This is why, putting Christ right in the core of our lives means to people having dominion over animals and all living things – not just physically master them, but spiritually, intellectually, morally, if you want.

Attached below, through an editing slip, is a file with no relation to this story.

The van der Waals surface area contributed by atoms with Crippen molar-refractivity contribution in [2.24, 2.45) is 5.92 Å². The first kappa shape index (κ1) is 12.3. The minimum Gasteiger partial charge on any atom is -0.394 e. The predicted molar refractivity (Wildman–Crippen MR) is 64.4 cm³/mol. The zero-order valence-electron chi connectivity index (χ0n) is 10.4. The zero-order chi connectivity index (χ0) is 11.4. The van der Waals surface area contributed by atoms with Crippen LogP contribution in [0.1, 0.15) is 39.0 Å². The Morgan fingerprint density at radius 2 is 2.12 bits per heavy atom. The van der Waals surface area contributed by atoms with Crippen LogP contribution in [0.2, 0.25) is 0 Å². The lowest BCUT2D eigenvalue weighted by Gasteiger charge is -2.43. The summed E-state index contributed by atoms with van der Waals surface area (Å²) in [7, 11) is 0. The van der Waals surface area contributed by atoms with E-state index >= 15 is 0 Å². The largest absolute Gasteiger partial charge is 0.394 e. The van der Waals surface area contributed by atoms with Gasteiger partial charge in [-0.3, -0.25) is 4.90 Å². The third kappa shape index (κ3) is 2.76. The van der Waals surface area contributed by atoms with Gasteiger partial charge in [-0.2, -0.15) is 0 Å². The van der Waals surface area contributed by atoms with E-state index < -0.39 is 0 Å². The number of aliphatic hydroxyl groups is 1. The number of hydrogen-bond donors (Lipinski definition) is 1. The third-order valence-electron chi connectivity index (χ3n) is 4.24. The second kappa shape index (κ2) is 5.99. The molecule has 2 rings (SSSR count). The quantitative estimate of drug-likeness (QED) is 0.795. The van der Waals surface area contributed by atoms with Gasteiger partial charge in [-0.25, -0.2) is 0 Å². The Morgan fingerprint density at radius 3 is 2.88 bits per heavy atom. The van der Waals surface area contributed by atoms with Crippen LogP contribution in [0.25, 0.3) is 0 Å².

That is to speak about individual persons. Shall this principle differ in a family? Is it easier, or more difficult, to keep Christ in the centre of your life, when you have to meet the needs of your family, of your children? Jesus Christ taught people to take their cross and follow Him – “…If anyone desires to come after Me, let him deny himself, and take up his cross, and follow Me…” (Matt. 16, 24). In a different context, Messiah said, “He who loves father or mother more than Me is not worthy of Me. And he who loves son or daughter more than Me is not worthy of Me.  And he who does not take his cross and follow after Me is not worthy of Me.” (Matt. 10, 37-38). How many people slid into heresy because of wrong interpretation of those words! Did Christ teach people not to make families, not to be fruitful, and multiply, and replenish the earth, or to hate their mothers, brothers, sisters, children? Obviously, not. Christ brought division, but He did not divide in Himself. Taken away from Biblical, historical, cultural context of the time those words were said, they could be easily misinterpreted. Messiah taught love to people, and a deeper analysis of the context may demonstrate, that the words mentioned above refer to those who love or are ready to satisfy any caprice, or to please personal principles of their parents, brothers, children, forgetting about God. There are many examples in Old Testament, when children saw their parents’ delusion and directed their souls to God, hoping to repair what their parents had broken. One of the most eloquent example is when Prophet Jeremiah called people and the clergy to repent for their sins during King Josiah. In those times, Torah (the Book of Law) was found in the Temple – the book that Hebrews had long forgotten (because they did not want to remember of it?). It was brought to Josiah, who was so astonished, that he tore his clothes and sanded his head in repentance, saying that the people of God had forgotten the Law that God had given to them. For the sake of God and their souls, the Israelites returned to God then. King Solomon, in his Proverbs, says that it is better for a child to be punished while he is small, than grow up unpunished and not knowing what is good or bad: “He who spares his rod hates his son, but he who loves him disciplines him promptly” (Prov. 13, 24). In this context, it becomes obvious that Jesus Christ did not teach people to ignore and disrespect their relatives. On the contrary, He taught and continues teaching us to love our neighbour, including our parents, children, brothers and sisters, by being highly disciplined and showing them our personal example of rightfulness and spiritual principality.